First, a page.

The Palace of Omartes

Edward Lytton

(From The Secret Way)
OMARTES, king of the wide plains which, north
Of Tanais, pasture steeds for Scythian Mars,
  Forsook the simple ways
    And nomad tents of his unconquered fathers;
And in the fashion of the neighboring Medes,
Built a great city girt with moat and wall,
  And in the midst thereof
    A regal palace dwarfing piles in Susa,
With vast foundations rooted into earth,
And crested summits soaring into heaven,
  And gates of triple brass,
    Siege-proof as portals wielded by the Cyclops.
One day Omartes, in his pride of heart,
Led his high priest, Telentias, through his halls,
  And chilled by frigid looks,
    When counting on warm praise, asked, “What is wanting?
“Where is beheld the palace of a king,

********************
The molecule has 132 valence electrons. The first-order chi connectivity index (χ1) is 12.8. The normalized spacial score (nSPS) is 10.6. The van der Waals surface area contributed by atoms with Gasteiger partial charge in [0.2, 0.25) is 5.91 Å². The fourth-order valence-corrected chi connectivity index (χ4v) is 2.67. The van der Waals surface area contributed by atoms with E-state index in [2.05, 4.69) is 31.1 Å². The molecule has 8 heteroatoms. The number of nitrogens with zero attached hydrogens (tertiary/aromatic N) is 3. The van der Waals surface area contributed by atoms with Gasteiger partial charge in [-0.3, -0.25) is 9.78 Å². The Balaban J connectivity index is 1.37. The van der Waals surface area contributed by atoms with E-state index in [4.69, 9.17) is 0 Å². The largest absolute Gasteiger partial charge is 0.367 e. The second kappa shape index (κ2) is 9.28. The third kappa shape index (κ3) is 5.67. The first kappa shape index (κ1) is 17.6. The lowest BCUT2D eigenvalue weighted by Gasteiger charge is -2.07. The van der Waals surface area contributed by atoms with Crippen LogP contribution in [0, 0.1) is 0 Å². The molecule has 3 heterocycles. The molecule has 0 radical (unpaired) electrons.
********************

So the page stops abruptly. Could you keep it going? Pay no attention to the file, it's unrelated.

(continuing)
So stored with all that doth a king beseem;
  The woofs of Phrygian looms,
    The gold of Colchis, and the pearls of Ormus,
“Couches of ivory sent from farthest Ind,
Sidonian crystal, and Corinthian bronze,
  Egypt’s vast symbol gods,
    And those imagined unto men by Hellas;
“Stored not in tents that tremble to a gale,
But chambers firm-based as the Pyramids,
  And breaking into spray
    The surge of Time as Gades breaks the ocean?”
“Nor thou nor I the worth of these things now
Can judge; we stand too near them,” said the sage.
  “None till they reach the tomb
    Scan with just eye the treasures of the palace.
“But for thy building,—as we speak, I feel
Through all the crannies pierce an icy wind
  More bitter than the blasts
    Which howled without the tents of thy rude fathers.
“Thou hast forgot to bid thy masons close
The chinks of stone against Calamity.”
  The sage inclined his brow,
    Shivered, and, parting, round him wrapt his mantle.

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